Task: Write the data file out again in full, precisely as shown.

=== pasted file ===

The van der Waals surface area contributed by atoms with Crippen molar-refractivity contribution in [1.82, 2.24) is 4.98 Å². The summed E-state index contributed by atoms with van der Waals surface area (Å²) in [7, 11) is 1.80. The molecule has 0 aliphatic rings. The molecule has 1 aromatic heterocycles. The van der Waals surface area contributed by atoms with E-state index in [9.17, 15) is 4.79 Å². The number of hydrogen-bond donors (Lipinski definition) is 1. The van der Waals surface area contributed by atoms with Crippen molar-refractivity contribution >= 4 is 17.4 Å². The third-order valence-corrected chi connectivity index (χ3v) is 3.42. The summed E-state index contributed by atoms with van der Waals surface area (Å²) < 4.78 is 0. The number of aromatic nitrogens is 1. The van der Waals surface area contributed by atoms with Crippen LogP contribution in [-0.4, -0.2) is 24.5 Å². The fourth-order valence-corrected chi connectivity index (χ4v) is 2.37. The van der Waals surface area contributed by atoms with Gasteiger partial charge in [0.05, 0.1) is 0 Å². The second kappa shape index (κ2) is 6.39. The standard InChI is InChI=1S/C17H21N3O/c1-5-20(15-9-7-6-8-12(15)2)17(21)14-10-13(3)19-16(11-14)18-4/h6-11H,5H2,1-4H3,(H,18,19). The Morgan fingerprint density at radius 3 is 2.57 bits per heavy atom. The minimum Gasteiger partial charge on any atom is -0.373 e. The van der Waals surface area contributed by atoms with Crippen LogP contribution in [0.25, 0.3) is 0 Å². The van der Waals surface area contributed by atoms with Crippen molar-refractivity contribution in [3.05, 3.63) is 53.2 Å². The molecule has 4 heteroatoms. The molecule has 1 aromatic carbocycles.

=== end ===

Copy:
The van der Waals surface area contributed by atoms with Crippen molar-refractivity contribution in [1.82, 2.24) is 4.98 Å². The summed E-state index contributed by atoms with van der Waals surface area (Å²) in [7, 11) is 1.80. The molecule has 0 aliphatic rings. The molecule has 1 aromatic heterocycles. The van der Waals surface area contributed by atoms with E-state index in [9.17, 15) is 4.79 Å². The number of hydrogen-bond donors (Lipinski definition) is 1. The van der Waals surface area contributed by atoms with Crippen molar-refractivity contribution >= 4 is 17.4 Å². The third-order valence-corrected chi connectivity index (χ3v) is 3.42. The summed E-state index contributed by atoms with van der Waals surface area (Å²) < 4.78 is 0. The number of aromatic nitrogens is 1. The van der Waals surface area contributed by atoms with Crippen LogP contribution in [-0.4, -0.2) is 24.5 Å². The fourth-order valence-corrected chi connectivity index (χ4v) is 2.37. The van der Waals surface area contributed by atoms with Gasteiger partial charge in [0.05, 0.1) is 0 Å². The second kappa shape index (κ2) is 6.39. The standard InChI is InChI=1S/C17H21N3O/c1-5-20(15-9-7-6-8-12(15)2)17(21)14-10-13(3)19-16(11-14)18-4/h6-11H,5H2,1-4H3,(H,18,19). The Morgan fingerprint density at radius 3 is 2.57 bits per heavy atom. The minimum Gasteiger partial charge on any atom is -0.373 e. The van der Waals surface area contributed by atoms with Crippen LogP contribution in [0.25, 0.3) is 0 Å². The van der Waals surface area contributed by atoms with Crippen molar-refractivity contribution in [3.05, 3.63) is 53.2 Å². The molecule has 4 heteroatoms. The molecule has 1 aromatic carbocycles.